1. Date of destruction
  2. Name(s) of the individuals responsible for destroying the records
  3. Witness (name(s) of the person witnessing the destruction)
  4. Method of destruction
  5. Patient information including full name, medical record number, date of admission, date of discharge

If the records are destroyed by a third-party destruction company, a certificate of destruction should be obtained attesting to destruction of the records. The destruction log must be maintained permanently.

Disposal/Destruction Protocols for Electronic Patient Health Information
Computer Data and Media

Workstations, laptops, and servers use hard drives to store a wide variety of information. Patient health information may be stored on a number of areas on a computer hard drive. Simply deleting these files or folders containing this information does not necessarily erase the data.

  1. To ensure that any patient’s health information has been removed, utility software that overwrites the entire disk drive must be used, which could be accomplished by overwriting the data with a series of characters. Total data destruction does not occur until the backup tapes have been overwritten. Magnetic neutralization will leave the domain in random patterns with no preference to orientation, rendering previous data unrecoverable.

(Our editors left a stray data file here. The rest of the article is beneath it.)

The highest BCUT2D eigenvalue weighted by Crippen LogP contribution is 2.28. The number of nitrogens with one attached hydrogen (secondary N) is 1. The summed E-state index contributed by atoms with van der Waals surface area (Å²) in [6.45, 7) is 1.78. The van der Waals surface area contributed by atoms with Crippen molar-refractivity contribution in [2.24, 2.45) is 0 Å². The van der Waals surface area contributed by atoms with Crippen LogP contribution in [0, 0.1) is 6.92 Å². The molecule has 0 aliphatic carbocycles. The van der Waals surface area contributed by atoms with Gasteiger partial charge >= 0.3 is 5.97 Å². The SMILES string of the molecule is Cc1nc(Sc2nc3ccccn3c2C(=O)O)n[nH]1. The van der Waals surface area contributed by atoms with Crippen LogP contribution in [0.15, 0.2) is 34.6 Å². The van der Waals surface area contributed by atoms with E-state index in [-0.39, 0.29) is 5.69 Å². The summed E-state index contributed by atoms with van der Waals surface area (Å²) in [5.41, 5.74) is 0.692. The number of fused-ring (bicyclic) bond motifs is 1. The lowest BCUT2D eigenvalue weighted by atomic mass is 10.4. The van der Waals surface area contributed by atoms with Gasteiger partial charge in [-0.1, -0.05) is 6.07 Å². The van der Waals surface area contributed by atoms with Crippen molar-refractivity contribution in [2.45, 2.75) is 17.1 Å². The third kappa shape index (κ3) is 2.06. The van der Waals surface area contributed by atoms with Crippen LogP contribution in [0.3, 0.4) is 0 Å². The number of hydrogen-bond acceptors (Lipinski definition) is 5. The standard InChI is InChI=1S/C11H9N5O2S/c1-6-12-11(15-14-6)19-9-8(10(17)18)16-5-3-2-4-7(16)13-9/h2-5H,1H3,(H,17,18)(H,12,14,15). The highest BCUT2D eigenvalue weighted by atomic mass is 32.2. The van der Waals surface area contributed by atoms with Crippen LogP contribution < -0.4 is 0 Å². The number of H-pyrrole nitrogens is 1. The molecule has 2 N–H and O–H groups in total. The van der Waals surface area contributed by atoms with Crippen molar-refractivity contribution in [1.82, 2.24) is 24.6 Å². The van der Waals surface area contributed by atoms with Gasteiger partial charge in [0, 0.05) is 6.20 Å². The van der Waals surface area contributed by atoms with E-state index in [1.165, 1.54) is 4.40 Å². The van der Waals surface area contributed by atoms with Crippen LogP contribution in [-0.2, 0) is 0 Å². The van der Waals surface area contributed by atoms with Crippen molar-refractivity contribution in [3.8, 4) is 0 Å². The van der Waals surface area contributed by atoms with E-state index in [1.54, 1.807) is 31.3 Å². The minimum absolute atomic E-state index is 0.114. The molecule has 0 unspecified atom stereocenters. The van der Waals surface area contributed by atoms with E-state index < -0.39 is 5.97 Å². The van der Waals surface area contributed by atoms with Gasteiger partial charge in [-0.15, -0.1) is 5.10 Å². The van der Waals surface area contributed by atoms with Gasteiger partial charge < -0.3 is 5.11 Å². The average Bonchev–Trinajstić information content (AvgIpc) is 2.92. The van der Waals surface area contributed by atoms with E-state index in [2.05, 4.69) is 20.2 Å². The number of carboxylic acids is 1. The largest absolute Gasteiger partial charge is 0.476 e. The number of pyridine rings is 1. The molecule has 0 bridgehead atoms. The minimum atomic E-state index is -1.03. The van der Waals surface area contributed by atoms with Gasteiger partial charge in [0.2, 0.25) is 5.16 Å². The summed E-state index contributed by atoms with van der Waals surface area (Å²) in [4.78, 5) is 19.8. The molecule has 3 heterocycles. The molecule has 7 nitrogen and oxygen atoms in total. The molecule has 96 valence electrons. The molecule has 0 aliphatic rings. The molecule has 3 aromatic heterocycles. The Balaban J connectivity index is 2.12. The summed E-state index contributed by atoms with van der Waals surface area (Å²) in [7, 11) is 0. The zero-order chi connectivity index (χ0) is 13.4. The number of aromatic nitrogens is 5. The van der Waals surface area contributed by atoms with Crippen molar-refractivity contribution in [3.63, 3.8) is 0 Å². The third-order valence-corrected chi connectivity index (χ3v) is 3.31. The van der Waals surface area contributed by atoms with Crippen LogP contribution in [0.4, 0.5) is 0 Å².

2. If the computer is being redeployed internally or disposed of owing to obsolescence, the aforementioned utility must be run against the computer's hard drive, after which the hard drive may be reformatted and a standard software image loaded on the reformatted drive.
  3. If the computer is being disposed of owing to damage and it is not possible to run the utility to overwrite the data, then the hard drive must be removed from the computer and physically destroyed. Alternatively, the drive can be erased by use of a magnetic bulk eraser. This requirement applies to PC workstations, laptops, and servers.

Federal guidelines for data disposal and sanitization can be found in the National Institute of Standards and Technology’s Special Publication 800–88, Guidelines for Media Sanitization, at http://csrc.nist.gov/publications/nistpubs/800-88/NISTSP800-88_rev1.pdf.

CDs and Diskettes

CDs containing patient health information must be shredded or pulverized before disposal. If a service is used for disposal, the vendor should provide a certificate indicating the following:

  1. Computers and media that were decommissioned have been disposed of in accordance with environmental regulations, since computers and media may contain hazardous materials.